"Perfectionism is a 20-ton shield that we lug around thinking it will protect us when, in fact, it's the thing that's really preventing us from being seen and taking flight."
Our discussion of peace this month has orbited the concept of finding peace within ourselves so that we can share it with the world around us. But finding the peace within isn't always an easy task. There can be many barriers to inner peace, but as you walk the path of peace in your heart and mind, you'll be surprised how many of those barriers we put there ourselves.
The path of peace is one of contentment, of feeling that everything is just right. "But wait," says our brain, "thing's aren't okay! There's laundry to do and bills to pay and the car needs an alignment and the kids need new shoes and the boss wants that report by Monday and..." It's so easy to hear the voice in our head that tells us things aren't alright, that we're so far from right and that we should be very, very not peaceful about that.
My daughter drew her perspective on what is peaceful and what is not. "He is putting doors in front of him and pushing himself and that makes me not happy. That's not peaceful!"
"Because she is meditating and that makes me happy. She is letting herself flow and ignoring all the bad stuff in her head."
For better or worse, we go through life and decide that things should be a certain way. We hear our parents, teachers, friends, TV, news, advertising, and they all tell us what "perfect" is. We take that in, and build those definitions of perfection in our head. But what we don't know is that, by doing so, we are creating those barriers to peace in our mind.
Imagine for a moment that in your mind everything you know, all the elements of your life, is a series of islands, connected by short wooden bridges. Early in your life, you accept every island for what it is, and that makes them close and easy to navigate. Things are the way they are and that's okay, you're at peace with that.
But then comes those definitions of perfection I mentioned above. You're told your hair should be longer, you should be thinner, you should get better grades, you should be this, you should be that. And it's not just you; you hear the judgements about other people too. You hear so many judgements you start to internalize them. This moves those islands farther apart, makes them seem so far away and so much harder to achieve. That dream you had, the one about writing a book, or traveling, or becoming a chef, moves farther and farther away with each standard of perfection that gets added to it.
Eventually, in your own mind, you can barely see all the other islands of your life. You've moved them all so far away by accepting definitions of perfection, or by creating some of your own, that even within your mind you feel disconnected from things. That is where most of us are.
We have to bring it all back together. We have to be willing to accept those elements of our life for what they are and shed the extra long bridges that we've built, discarding the adopted or created standards by which we judge things. You want to travel but see it as too timely? Maybe start small and see how that goes? Why does traveling have to be far to be perfect? Did you paint something and aren't satisfied with it? Why not accept it for what it is, love it for what it is, and try again another time? Why compare the painting to a standard that only exists in your mind?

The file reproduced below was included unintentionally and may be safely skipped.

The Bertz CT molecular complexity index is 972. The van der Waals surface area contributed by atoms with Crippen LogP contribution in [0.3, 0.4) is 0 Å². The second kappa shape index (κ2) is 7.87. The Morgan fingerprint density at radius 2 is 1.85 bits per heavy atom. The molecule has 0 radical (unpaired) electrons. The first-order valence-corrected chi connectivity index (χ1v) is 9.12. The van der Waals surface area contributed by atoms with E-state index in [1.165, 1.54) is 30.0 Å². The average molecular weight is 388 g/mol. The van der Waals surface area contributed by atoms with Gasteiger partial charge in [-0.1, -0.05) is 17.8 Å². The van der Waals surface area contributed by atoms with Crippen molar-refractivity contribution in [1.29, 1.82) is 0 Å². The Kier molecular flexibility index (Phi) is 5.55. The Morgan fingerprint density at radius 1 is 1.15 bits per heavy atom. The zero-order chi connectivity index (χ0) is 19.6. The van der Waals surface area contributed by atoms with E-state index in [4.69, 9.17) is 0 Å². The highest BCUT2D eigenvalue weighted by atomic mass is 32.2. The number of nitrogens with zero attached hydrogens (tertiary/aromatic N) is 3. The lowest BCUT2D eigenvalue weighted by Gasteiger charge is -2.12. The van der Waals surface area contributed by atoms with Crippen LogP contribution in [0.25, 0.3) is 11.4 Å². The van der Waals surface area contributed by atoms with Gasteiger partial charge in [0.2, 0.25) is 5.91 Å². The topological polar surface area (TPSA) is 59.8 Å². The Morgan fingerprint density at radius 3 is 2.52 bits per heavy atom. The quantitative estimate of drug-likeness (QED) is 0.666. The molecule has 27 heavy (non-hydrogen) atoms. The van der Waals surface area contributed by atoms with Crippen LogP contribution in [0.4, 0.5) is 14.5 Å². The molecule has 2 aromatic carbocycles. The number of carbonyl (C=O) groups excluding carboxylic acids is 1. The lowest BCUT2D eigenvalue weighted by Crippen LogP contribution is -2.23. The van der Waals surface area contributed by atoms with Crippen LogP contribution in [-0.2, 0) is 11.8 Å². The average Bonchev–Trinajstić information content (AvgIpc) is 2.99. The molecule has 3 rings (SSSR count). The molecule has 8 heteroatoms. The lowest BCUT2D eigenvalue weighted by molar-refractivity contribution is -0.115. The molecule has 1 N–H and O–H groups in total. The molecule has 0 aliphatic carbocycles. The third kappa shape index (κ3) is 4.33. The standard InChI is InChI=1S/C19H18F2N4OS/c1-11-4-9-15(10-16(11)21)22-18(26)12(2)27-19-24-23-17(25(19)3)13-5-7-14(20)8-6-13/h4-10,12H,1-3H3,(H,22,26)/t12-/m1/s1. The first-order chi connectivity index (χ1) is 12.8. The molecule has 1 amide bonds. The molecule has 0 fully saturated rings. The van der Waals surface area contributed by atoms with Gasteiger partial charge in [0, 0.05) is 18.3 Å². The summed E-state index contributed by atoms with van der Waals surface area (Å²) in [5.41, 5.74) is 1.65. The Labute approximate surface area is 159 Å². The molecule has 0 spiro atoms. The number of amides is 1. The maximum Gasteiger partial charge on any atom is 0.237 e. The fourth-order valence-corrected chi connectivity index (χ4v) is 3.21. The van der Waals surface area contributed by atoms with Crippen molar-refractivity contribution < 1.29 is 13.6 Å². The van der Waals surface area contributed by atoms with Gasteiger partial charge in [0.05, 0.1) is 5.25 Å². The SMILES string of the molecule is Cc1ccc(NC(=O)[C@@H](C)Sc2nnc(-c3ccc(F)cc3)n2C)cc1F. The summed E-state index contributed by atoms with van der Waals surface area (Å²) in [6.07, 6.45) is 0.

For those of us that want to find a way to start breaking those barriers within and let go of all we think should be, embracing ourselves and life as it is, I recommend a great book titled, "The Gifts of Imperfection: Let Go of Who You Think You're Supposed to Be and Embrace Who You Are," by Brené Brown, Ph.D., L.M.S.W. My favorite from the book so far is, "Healthy striving is self-focused: 'How can I improve?' Perfectionism is other-focused: 'What will they think?'" This quote reminds us that to push those islands in our mind farther away because of adopted definition of perfection is to sacrifice our inner peace for the sake of others' approval.
As a parent of a six year old, I've already had to face the dreaded "five why's" stage. You know, the one where the kid asks a question and then responds to your answer with "why?", then again, and again, and again...ad nauseam. Well, it turns out, this is actually a very effective business strategy for getting at the root of a problem, allowing you to figure out the optimal solution. It's also something you can do when discussing the topics of this blog with your kids. When they're getting upset because they clearly don't feel like they're achieving something they believe they should, breaking out the five why's can help you help them step back and look at the situation. This can be useful when wanting to help them dissolve those definitions of perfection that stand between their - and your own - peace of mind.
For more examples of what kids can do to focus on peace, check out Kids for Peace, an organization that strives to "create peace through youth leadership, community service, global friendships, and thoughtful acts of kindness." They have some great videos with kids discussing peace, here is our favorite:
We hope this helps open your perspective to the idea that our standards of perfection are our biggest barriers to inner peace. Be aware of them. See them when you are walking across them and be mindful of how useful they are. Discard them if they keep you from walking your path of peace. Bring the islands of your mind back together, and you will find things are more peaceful.
So, when you take a moment to stand back from all the demands in your head and let yourself be as you are, how you would answer this question?
What does peace mean to you and how do you find peace in the moment?
Share your response with us in two ways:
Email us your answer(s) to firstname.lastname@example.org.
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Have a great day!